Opening this year’s Shift 2017, Newsworks' CEO Vanessa Clifford threw down a gauntlet - to challenge ourselves to go beyond our usual focus, explains d.fferento/ogy's Dan Brilot.
The scope of the conference was to look outside of our standard assumptions (our own filter bubbles and echo chambers) and to re-think what we know, or at least what we think we know, about the role of newsbrands from a commercial and from a societal point of view.
There were some familiar yet important issues raised, such as trust in newsbrands, the unique societal relevance of news media and the depth and value of a truly engaged audience (plus a lifetime relationship with consumers), which was eloquently covered by Sam Wise from Saatchi & Saatchi.
I was most struck, however, by some really fresh thinking and a new style of political journalism from the Guardian's John Harris and John Domokos, political commentators who have created a video series, 'Anywhere but Westminster'.
Their assumption was simple: every political commentator, expert (so called or otherwise) and, let's face it, our own 'brothers in research' from the world of political polling have called a high variety of things wrong over the last couple of years.
The list rang out like a run-down of unpredicted seismic events in our political and societal landscape: UKIP, Scotland, the 2015 election, Corbyn, Brexit and finally…..Trump. All of our combined received wisdom, analysis and, most importantly, the data, failed to predict these outcomes. The key learnings from that talk (and indeed supported by others who touched on similar themes) were...
- Firstly, challenge what you know or what you think you know, nicely illustrated by Isabel Oakeshott who quoted NRS/comScore, telling delegates that 96% of millennials engage with newsbrands on their mobile device every month.
- Secondly, challenge your understanding of your audience. In the quiz session, lead by Rik Moore from Havas Media, we learned that the cohort most open to change among the UK population are actually the 55-64 year olds!
- People are so inherently complex in what they think and how they behave, as demonstrated by the two Johns' interview clips, depicting people who vote for candidates they don't actually like.
- Finally, perhaps the toughest and most challenging point for media researchers: "Data without real encounters is almost worthless".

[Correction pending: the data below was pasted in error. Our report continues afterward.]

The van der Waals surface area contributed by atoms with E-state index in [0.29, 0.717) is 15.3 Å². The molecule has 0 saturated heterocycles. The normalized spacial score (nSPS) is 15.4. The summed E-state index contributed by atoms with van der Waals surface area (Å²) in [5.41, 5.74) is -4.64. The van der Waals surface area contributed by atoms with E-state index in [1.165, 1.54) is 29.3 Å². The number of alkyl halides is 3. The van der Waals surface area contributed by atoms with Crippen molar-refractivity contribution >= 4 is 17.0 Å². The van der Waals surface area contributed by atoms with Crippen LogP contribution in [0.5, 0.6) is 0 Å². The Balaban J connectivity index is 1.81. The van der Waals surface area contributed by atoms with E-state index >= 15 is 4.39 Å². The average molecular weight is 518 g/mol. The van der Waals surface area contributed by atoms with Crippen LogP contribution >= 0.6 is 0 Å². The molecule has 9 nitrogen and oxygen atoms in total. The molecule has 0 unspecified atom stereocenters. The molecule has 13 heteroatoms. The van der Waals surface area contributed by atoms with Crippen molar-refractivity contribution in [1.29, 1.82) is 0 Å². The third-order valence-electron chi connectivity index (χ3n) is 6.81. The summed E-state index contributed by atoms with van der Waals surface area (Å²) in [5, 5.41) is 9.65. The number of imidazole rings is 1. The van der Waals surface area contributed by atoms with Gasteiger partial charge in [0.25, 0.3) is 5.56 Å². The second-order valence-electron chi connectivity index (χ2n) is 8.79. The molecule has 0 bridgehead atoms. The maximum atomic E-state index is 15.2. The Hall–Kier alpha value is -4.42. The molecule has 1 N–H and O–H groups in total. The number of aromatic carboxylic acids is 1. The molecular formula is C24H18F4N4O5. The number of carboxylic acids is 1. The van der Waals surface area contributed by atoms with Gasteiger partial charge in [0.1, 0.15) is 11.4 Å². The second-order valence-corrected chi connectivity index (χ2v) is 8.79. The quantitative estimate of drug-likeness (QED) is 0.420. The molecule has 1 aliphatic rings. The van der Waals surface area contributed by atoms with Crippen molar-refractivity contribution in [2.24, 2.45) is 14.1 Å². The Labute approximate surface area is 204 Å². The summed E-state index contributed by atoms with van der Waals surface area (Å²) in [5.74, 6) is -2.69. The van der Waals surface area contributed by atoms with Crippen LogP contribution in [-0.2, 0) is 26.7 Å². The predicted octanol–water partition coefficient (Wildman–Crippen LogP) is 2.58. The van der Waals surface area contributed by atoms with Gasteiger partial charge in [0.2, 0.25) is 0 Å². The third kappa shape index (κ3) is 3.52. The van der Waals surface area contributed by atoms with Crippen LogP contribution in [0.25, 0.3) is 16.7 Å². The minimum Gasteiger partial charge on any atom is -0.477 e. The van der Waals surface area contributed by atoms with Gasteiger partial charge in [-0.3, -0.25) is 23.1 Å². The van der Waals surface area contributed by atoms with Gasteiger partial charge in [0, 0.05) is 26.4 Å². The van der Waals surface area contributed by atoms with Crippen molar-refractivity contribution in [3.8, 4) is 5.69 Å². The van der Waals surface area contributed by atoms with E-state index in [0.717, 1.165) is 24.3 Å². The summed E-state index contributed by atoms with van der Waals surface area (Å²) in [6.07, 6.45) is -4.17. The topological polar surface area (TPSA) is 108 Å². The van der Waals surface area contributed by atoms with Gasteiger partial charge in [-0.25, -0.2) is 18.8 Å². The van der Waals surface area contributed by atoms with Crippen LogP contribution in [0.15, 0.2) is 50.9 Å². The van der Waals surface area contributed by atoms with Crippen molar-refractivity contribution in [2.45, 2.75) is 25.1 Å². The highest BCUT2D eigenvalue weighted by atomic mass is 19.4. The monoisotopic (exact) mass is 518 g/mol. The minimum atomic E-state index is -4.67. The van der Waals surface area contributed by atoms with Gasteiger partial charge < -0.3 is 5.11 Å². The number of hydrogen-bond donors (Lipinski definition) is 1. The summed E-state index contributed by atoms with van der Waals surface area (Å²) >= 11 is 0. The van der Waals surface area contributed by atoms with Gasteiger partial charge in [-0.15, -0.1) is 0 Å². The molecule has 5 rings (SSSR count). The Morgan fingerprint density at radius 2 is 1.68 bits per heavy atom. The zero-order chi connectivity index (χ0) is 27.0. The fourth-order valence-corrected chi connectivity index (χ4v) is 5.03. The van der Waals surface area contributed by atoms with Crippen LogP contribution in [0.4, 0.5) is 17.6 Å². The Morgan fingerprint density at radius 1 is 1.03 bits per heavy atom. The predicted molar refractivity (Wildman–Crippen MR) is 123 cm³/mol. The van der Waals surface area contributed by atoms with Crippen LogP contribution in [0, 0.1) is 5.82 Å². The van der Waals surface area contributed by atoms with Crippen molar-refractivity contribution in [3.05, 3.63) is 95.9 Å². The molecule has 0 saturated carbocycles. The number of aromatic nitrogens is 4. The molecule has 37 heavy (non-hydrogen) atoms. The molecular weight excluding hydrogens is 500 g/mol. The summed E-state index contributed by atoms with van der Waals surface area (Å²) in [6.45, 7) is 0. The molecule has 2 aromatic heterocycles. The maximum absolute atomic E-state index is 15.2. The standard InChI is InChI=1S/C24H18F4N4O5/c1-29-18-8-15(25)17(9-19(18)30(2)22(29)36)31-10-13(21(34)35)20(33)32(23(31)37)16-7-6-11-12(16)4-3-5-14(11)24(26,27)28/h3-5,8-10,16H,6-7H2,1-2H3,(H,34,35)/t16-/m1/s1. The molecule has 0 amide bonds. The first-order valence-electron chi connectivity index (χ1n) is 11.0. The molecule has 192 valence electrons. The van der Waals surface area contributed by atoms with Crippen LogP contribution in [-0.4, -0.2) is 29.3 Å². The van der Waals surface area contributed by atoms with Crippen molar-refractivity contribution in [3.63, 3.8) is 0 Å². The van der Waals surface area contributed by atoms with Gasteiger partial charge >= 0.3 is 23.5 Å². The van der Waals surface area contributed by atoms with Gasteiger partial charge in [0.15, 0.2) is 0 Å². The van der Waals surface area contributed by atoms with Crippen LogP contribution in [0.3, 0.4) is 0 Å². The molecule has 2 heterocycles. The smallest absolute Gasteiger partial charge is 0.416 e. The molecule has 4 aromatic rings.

The Johns asserted that without the qualitative context and depth of investigation and understanding, quantitative data in a vacuum can have limited value. I personally think this is perhaps a little overstated - in terms of 'transparency', another leit motiv of the conference, it is worth declaring that I used to work for YouGov - however, what they did show was the quality and depth of insights that could be gained from video ethnography with a real exploratory style of open questions. They proved that this type of focused small scale qualitative analysis can be really prescient. Going beyond quantitative polling to get a feel of the context is so important – where people live, look like, their background, the depth and speed or verbal responses. In essence, the quality of the response.
I enjoyed this theme and I really took to heart the idea of going to places, looking where you wouldn't normally look, to have real encounters and connect with the audience. In a world of fake news and alternative facts, I found it refreshing to see so much of the assumptions and stories within the conference based on solid independently verified research.
I’ve really drawn inspiration from Shift 2017 and can clearly see my new mission as a media researcher to go beyond my own 'bubbled' thinking (certainly step away from my laptop, get out of London and do more video ethnography!) and welcome the learning and innovation on display from a vibrant, successful and diverse industry based on the joy of inquisitiveness, investigation and unending search for the truth.
See Shift 2017 photos, videos and reports here.